At the futuristic end, an inventor in Athol has patented a completely new kind of solar-electric cell that he says could be far more efficient and far cheaper than the silicon panels now in use, making solar power practial for everything from individual homes and farms to huge solar installations for utilities.

And in between, improvements in silicon solar cells promise to bring down costs enough to make this technology competitive with other power sources. Prominent among them is the development of "amorphous silicon," a glass-like material that can be coated onto a thin plastic sheet to replace the expensive pure silicon crystals of traditional solar cells.

Potentially the most exciting development is the solar cell invented by Athol-based Alvin M. Marks, a 77-year-old inventor with more than 100 patents to his name. If his calculations are right, Marks' system could provide all of the nation's electrical needs at a fraction of today's cost with the equivalent of a single 100-mile- square of solar panels located in a sunny desert area -- eliminating the need for coal, oil, or nuclear plants with their attendant hazards. Marks, who was an energy consultant to President Kennedy, was inspired to develop his solar power system during a conversation about the great need for solar power in developing nations, where sunlight tends to be abundant and power plants scarce. "About five years ago," Marks said in an interview, "we were sitting with an official from the United Nations talking about photovoltaics in the Third World. He said,`isn't there something you can do to make them more efficient?'" Marks agreed to think about it, and before long he had concluded there was a way. His first solar patent, for a glass-plate collector he calls Lepcon (light to electric power converter), was issued in 1984. It was followed in 1986 by a patent for a lower-cost, plastic- sheet version called Lumeloid. His latest patent on an improved version of the technology was granted last month. Although some scientists question his figures, Marks says his technology could theoretically have an efficiency of 80 percent -- that is, 80 percent of the sun's power reaching the cell would be converted to usable electricity. By comparison, the most advanced design silicon cell in Swanson's laboratory at Stanford has produced about 28 percent efficiency and available commercial versions average about 10 to 12 percent.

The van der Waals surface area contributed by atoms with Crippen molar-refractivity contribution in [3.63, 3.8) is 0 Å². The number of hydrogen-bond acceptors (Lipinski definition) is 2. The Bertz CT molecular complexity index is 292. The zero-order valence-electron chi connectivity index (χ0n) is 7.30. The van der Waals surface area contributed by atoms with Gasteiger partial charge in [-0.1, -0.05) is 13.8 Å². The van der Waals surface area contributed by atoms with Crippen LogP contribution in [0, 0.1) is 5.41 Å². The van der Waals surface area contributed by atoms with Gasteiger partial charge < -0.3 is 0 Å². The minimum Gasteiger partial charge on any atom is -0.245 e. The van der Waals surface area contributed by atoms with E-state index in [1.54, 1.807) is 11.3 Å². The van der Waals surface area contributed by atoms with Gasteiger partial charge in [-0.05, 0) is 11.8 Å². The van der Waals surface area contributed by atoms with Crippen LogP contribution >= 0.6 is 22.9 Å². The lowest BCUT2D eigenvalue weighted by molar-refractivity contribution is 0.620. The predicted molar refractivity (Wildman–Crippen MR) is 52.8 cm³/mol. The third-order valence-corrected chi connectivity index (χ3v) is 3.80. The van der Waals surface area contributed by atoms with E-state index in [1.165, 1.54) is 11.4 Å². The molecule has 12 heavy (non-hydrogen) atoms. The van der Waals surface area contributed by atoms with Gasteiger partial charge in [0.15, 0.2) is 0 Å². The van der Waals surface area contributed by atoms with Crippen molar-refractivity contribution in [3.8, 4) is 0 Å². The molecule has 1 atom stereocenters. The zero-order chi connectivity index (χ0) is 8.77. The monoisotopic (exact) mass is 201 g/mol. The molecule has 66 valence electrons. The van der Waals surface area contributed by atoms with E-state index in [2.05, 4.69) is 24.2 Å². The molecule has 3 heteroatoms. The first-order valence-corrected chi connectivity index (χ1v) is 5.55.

The basic technology of Marks' cells is a modification of systems used to pick up microwave transmissions, which do achieve efficiencies of 80 percent in real world applications, not just in Page 7 the lab. Critics, however, point out that microwaves used for communications are all of the same wavelength, while sunlight is a mixture of many wavelengths, or colors, of light. Marks says he has taken this into account, because his cells would consist of millions of tiny "antennas" of different lengths, each tuned to a different wavelength of light so that among them, they would pick up light of all colors. Some critics also question Marks' optimism about how quickly the technology could be made practical for manufacturing in commercial quantities. Marks thinks one version could be in production within two years, while others think it may be quite a few years off. No one, however, disputes the principle involved, which is based on well-established concepts. Conventional solar cells generate electricity with an array of tiny transistor-like areas of semiconductor material on a silicon chip, which absorb energy from light to break electrons loose and send them toward one terminal of the cell, producing an electric current. Marks' cells will use an array of even tinier metal strips, which serve as antennas to pick up energy from light in much the same way that a radio antenna picks up energy from radio waves. The current produced in each antenna is intially AC, or alternating current, unlike the DC (direct current) of conventional cells, but tiny diodes -- one-way electrical "valves" -- in the gaps between antennas would convert the current to DC.

Lumeloid, the cheaper but less-durable version of his system, is an offshoot of a polarizing filter that was Marks' first invention. His was the first man-made material commercially produced to polarize, predating Edwin Land's polarizing filters. One version developed later by Marks is still in production for polarizing sunglasses and 3-D movie glasses.